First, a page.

Governor J.B. Pritzker revealed details yesterday about the massive state budget shortfall coming to the state of Illinois because of the COVID-19 pandemic. U.S. Economy experts have made an early projection of combined state budget deficits equally over $500 billion over the next 2 years.
Pritzker outlined where Illinois budget problems exist: “The bottom line is this. Budget experts estimate Illinois will have a $2.7 billion shortfall of revenues for this fiscal year, and a $4.6 billion shortfall for next fiscal year. This is a public health crisis – but it is accompanied by massive economic disruption that’s unprecedented in modern history. Illinoisans are all too familiar with the pain the lack of a state budget can cause, so let me just say up front: we will not go without a state budget. We will need to make extraordinarily difficult decisions on top of the difficult decisions we’ve already made, but together with the state legislature we will make them and we will do so with an unswerving dedication to fairness. In the midst of a pandemic, I am more resolute than ever to protect those who are suffering physical and financial hardship from it.”
The total shortfall for fiscal year 2021 is $6.2 billion when compared to the spending plan that Pritzker proposed in February. Pritzker’s budget team projects that the shortfall would expand to $7.4 billion if the graduated income tax is not passed during the General Election in November. Pritzker said that the state needed the Graduated Income Tax to pass “now more than ever” during the press conference.
IL GOP Chairman Tom Schneider called campaigning for the issue inappropriate in a press release: “It seems Governor Pritzker has taken Rahm Emannuel’s “never let a crisis go to waste” adage to heart. With a global pandemic that has plunged the state’s economy to depths not seen since the Great Depression, this is the worst possible time to push through a tax hike that will crush small businesses who provide so many of our jobs. Pritzker using a Coronavirus briefing to campaign for the progressive income tax is inappropriate and unfortunate.”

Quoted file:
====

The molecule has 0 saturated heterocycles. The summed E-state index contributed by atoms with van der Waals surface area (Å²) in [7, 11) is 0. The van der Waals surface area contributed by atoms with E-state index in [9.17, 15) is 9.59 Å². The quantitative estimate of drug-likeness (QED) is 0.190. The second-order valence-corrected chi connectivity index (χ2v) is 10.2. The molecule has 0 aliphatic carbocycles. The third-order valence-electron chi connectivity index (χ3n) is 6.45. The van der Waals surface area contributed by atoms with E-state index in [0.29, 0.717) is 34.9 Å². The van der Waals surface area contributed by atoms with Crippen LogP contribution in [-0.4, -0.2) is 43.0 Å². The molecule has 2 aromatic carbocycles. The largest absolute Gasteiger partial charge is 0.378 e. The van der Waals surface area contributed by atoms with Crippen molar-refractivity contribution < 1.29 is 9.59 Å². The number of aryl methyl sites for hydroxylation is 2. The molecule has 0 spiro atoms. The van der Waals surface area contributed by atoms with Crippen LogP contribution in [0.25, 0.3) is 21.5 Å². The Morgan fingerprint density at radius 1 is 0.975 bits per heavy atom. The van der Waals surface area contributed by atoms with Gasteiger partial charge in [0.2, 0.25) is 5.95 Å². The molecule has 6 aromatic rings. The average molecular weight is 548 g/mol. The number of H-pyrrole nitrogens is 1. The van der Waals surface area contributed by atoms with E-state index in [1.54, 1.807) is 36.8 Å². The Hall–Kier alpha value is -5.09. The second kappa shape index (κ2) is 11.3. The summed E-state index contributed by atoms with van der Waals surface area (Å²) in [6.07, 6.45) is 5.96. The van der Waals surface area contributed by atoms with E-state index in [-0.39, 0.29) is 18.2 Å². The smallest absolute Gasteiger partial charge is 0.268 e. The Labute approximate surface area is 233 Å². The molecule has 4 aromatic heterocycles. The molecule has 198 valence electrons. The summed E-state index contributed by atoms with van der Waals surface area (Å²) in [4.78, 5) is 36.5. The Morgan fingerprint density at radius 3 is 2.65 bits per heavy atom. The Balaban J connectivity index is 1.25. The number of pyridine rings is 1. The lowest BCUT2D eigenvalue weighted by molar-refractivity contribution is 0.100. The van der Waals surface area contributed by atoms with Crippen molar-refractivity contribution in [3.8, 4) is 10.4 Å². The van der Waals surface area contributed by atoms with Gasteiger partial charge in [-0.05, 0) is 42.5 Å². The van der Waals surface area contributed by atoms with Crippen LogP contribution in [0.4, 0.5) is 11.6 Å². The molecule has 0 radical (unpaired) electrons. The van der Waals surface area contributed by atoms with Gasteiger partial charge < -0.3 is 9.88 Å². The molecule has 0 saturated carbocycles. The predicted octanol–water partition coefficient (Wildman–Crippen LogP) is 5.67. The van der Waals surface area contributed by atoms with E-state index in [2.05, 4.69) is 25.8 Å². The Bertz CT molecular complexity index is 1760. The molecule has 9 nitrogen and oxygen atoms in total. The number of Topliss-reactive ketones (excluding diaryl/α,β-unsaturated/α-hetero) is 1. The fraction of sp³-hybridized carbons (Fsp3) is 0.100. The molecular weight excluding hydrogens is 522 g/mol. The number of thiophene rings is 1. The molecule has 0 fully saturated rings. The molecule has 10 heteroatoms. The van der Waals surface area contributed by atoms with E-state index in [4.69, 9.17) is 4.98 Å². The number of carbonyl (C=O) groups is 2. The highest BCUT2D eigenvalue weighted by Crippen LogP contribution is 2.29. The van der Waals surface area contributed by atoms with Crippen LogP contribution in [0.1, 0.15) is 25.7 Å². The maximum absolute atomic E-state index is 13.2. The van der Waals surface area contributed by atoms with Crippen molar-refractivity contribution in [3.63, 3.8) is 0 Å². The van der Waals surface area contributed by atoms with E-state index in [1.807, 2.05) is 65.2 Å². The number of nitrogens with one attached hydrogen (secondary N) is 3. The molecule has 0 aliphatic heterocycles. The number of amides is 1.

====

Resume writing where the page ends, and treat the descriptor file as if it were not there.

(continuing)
The Governor’s Office of Management and Budget has directed all agencies to cut all discretionary spending and hiring for the current fiscal year with a projected savings of $25 million. The Comptroller and Treasurer’s Office have extended $400 million in investment borrowing agreements that were due to be repaid from the General Revenue Fund in March and April to July 2020. Suzana Mendoza has also utilized interfund borrowing authority to transfer an additional $323 million in March and April to the general funds to help with COVID-19 relief efforts and shortfalls.
The Governor said yesterday that he is also directing nearly $500 million in additional spending authority to IEMA through the emergency powers granted under the gubernatorial disaster proclamation. Much of this spending is concentrated on obtaining personal protective equipment for frontline workers and for the purchase of ventilators for the state’s COVID-19 patients. Pritzker said that he hopes the federal government will pass a state-directed stimulus package to help fill the gap in all 50 states’ budget shortfalls.